The guys not named Leo

  8. Really Great 4.5

    Film school apotheosis: Nolan sets up every plot device, then often delivers the payoff moments later. He does this countless times, managing to keep the audience engaged if not always fully understanding the complex plot. For instance, the exponential lengthening of time across multiple dream levels doesn’t get revealed until the second reel, just prior to becoming a plot factor.

    This is a very post-post-modern film: completely amoral, it trades on settled notions of drug tripping and expansive beliefs about the subconscious. It can also be seen as an ultimate drug movie since the dream catchers hook up to IV lines to enter their dream states.

  9. Direction Perfect 5.0

    Bravura throughout, never more so than the extended climax when a van plows through a bridge guardrail, hitting the water below some 20 cinematic minutes later. Of course, at lower dream levels, the blink-of-an-eye easily stretches out to 20 minutes and beyond.

  10. Play Really Great 4.5

    “What’s the most resilient parasite? An Idea. A single idea from the human mind can build cities. An idea can transform the world and rewrite all the rules. Which is why I have to steal it,” declares DiCaprio in a whopper of a setup line.

    Nolan’s screenplay narrowly misses perfection due to the occasional clunky line and the fact that the story isn’t really about anything other than a ripping good yarn.

  11. Music Really Great 4.5

    Appropriately magnificent – albeit somewhat ponderous – Hans Zimmer’s heavyweight score integrally amplifies the film’s cinematic impact.

  12. Visuals Perfect 5.0

    Visually magnificent.

    • The Escher references take clearest form with the stair scenes that go in an infinite loop, a la Escher’s Ascending and Descending.
    • The train running up the middle of a busy boulevard harks back to the tractor-trailer flipping scene in The Dark Knight.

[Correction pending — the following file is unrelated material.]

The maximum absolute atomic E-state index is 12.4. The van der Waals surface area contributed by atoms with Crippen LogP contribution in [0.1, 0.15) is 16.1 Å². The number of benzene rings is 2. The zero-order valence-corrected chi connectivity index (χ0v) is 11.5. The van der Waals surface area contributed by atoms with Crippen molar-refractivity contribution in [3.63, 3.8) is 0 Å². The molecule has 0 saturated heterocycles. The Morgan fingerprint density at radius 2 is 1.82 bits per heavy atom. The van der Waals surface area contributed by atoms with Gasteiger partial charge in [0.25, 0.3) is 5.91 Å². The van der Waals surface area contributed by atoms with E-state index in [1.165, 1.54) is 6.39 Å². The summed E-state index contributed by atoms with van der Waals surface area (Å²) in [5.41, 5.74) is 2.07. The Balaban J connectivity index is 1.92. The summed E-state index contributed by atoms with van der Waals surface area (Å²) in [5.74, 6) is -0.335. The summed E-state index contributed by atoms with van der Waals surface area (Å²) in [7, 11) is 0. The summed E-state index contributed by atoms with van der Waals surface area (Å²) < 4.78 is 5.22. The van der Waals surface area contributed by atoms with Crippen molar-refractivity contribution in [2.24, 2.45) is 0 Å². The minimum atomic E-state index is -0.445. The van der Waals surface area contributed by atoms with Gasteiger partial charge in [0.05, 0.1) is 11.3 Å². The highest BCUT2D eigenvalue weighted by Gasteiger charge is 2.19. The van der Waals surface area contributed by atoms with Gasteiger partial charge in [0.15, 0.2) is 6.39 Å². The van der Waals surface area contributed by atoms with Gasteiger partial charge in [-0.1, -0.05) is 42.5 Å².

• The spacial deformity scenes tickled the physical consciousness. The poster above suggests these in still image form.
  13. Content
  14. Risqué 1.6

    Intense in extremis, albeit all in the mind.

  15. Sex Innocent 1.2
  16. Violence Fierce 1.6
  17. Rudeness Salty 2.0
  18. Glib 1.8

    In dreams, anything goes. Fair enough. In reality, however, people don’t share dreams, nor do they instantly get sedated to go into a dream state, later popping back into full consciousness as if nothing happened, yet with complete recall of the dream. Nor do they commandeer the First Class Cabin of a transoceanic flight, even if they do own the airline. Thus the glib CircoReality and surreal BioReality scores below.

    Inception has triggered much interest in dreaming, notably this fascinating Journal article on Lucid Dreaming. Lucid Dreaming, what a terrific term!

  19. Circumstantial Glib 1.7
  20. Biological Surreal 2.6
  21. Physical Natural 1.0

Forum

Subscribe to Inception 7 replies, 4 voices
Jan 18, 2011 9:39PM
Wick

Regarding MetalJunky5000’s Review
“Nolan is the Hitchcock of our time.” Right on.

Jul 29, 2010 9:11AM
Wick

Regarding hurwizzle’s Review
Great review Wizzle. Love the "I"s: “intricate, intriguing, intense, immense, impossibly interesting, impressive, irresistible, intoxicating”, indeed!

I saw it on an old school big screen (the Winchester 22 dome), so may have to seek out an IMAX for the de rigueur second viewing.

Hey, as a musician, you’ll get a special kick out of this Inception Music Comparison video. Yet another intriguing intricacy.

Jul 25, 2010 4:34PM
BrianSez

I didn’t have much to add to what you guys and everyone else is saying about Inception. I came in a little under your ratings, but am no less enthusiastic about Nolan’s new masterpiece!